Background: The use of targeted therapy remains a treatment consideration for some patients with advanced Merkel cell carcinoma (MCC). However, supportive data on the use of targeted therapy approaches are limited. Thus, we sought to evaluate the responsiveness of targeted agents in patients with advanced MCC.
Methods: An institutional MCC database identified patients who were treated with targeted therapy. For the purpose of this study, targeted therapy was defined as any multi-targeted tyrosine kinase inhibitor or inhibitor of the PI3K-pathway. Clinical benefit was defined as complete response, partial response, or stable disease (SD) ≥6 months. A subset of patient samples underwent next-generation sequencing (NGS), Merkel cell polyomavirus testing, and PD-L1/PD-1 expression testing.
Results: Nineteen patients with MCC treated with targeted therapy were identified, 21 targeted therapy regimens were evaluable for response in 18 patients. Four of twenty-one (19%) of evaluable regimens were associated with clinical benefit with the best overall response of SD. The durations of SD were 13.6 months (59 weeks), 9.7 months (42 weeks), 7.6 months (33 weeks), and 7.2 months (31 weeks). Of the four patients who derived clinical benefit, three were treated with pazopanib alone and one was treated with pazopanib plus everolimus. No difference in the rate of clinical benefit between molecular disease subtypes was detected nor was associated with any specific genomic alteration.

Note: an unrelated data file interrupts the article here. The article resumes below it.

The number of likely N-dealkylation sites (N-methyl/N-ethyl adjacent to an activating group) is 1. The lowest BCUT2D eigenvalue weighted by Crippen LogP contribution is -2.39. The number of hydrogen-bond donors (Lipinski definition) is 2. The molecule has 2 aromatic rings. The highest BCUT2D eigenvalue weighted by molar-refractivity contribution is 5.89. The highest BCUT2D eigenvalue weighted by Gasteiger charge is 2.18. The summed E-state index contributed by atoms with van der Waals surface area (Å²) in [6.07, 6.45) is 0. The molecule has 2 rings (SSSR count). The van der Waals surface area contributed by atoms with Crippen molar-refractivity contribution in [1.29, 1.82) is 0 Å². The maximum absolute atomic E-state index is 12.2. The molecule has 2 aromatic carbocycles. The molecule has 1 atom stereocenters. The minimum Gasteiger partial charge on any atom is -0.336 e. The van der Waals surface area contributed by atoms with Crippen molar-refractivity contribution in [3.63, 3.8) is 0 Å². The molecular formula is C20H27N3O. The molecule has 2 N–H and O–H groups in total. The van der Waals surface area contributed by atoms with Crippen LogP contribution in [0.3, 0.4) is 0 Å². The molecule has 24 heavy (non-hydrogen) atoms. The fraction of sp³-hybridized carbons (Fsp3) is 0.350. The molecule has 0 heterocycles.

Conclusion: In our series, targeted agents elicited a disease control rate of 19% in patients with advanced MCC, with a best overall response of SD. Pazopanib alone or in combination exhibited a rate of disease control of 36% (4 of 11 with SD ≥6 months).
Keywords: Merkel cell carcinoma; Merkel cell polyomavirus; genomics; immune checkpoint inhibitor therapy; next-generation sequencing.
© 2021 The Authors. Cancer Medicine published by John Wiley & Sons Ltd.